Everything looks like a dream in this coming-of-age drama that takes viewers back to 1951. Rating: 3 out of 4 stars

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A coming-of-age tale wrapped in memory, James Schamus’ “Indignation” brings back a time when $18/week was decent pay for a part-time job, and when students dressed up for class and walked around campus with their heads buried in books rather than electronic devices.

Marcus (Logan Lerman), the bright son of a New Jersey butcher, is dazzled when he arrives at Winesburg College in Ohio in 1951. Though the times are troubled — the Korean War rages in the background, and attitudes toward both sexuality and mental illness, as depicted in the film, were less than enlightened — everything looks like a dream. The campus, in the words of the Philip Roth novel on which the film is based, “could have been the backdrop for one of those Technicolor college movie musicals where all the students go around singing and dancing instead of studying.” The sun-dappled light is dusty and lovely; the settings and costumes a nostalgic mix of dark wood, autumn and tweeds.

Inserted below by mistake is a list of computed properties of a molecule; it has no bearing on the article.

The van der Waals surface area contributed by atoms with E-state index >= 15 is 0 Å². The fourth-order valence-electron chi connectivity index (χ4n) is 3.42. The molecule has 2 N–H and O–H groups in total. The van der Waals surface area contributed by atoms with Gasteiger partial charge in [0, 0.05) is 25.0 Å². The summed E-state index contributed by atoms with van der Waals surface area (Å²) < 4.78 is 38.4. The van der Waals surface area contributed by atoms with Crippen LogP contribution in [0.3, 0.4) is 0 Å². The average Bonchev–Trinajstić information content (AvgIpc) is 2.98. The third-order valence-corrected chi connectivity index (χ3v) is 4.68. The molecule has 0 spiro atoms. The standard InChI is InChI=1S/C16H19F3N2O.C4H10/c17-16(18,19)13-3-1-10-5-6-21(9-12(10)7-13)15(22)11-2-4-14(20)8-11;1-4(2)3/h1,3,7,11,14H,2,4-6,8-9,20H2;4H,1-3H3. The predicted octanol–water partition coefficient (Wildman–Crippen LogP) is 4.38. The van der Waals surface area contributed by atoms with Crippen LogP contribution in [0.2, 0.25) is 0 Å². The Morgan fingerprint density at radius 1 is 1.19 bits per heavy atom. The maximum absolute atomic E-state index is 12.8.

It’s a visual style that reflects the gazing-back poignancy of the 2008 book: Roth was himself a Jewish student from Jersey who attended a small liberal-arts college in the early ’50s; you see, in Marcus and his fate, a road not taken. The character is extremely articulate, perhaps almost too writerly so — but that’s part of the film’s very literary appeal as we watch Marcus struggle to understand his fellow students, particularly the beguiling, troubled Olivia (Sarah Gadon). With impeccable performances — particularly an electric, extended scene between Marcus and the college dean (Tracy Letts), and Gadon, whose wistful character has a face full of secrets — “Indignation” is an elegant debut for longtime producer Schamus; a visit to the past, with both sunshine and darkness.

Movie Review ★★★  

‘Indignation,’ with Logan Lerman, Sarah Gadon, Tracy Letts, Linda Emond, Danny Burstein, Ben Rosenfield. Written and directed by James Schamus, based on the novel by Philip Roth. 110 minutes. Rated R for sexual content and some language. Several theaters.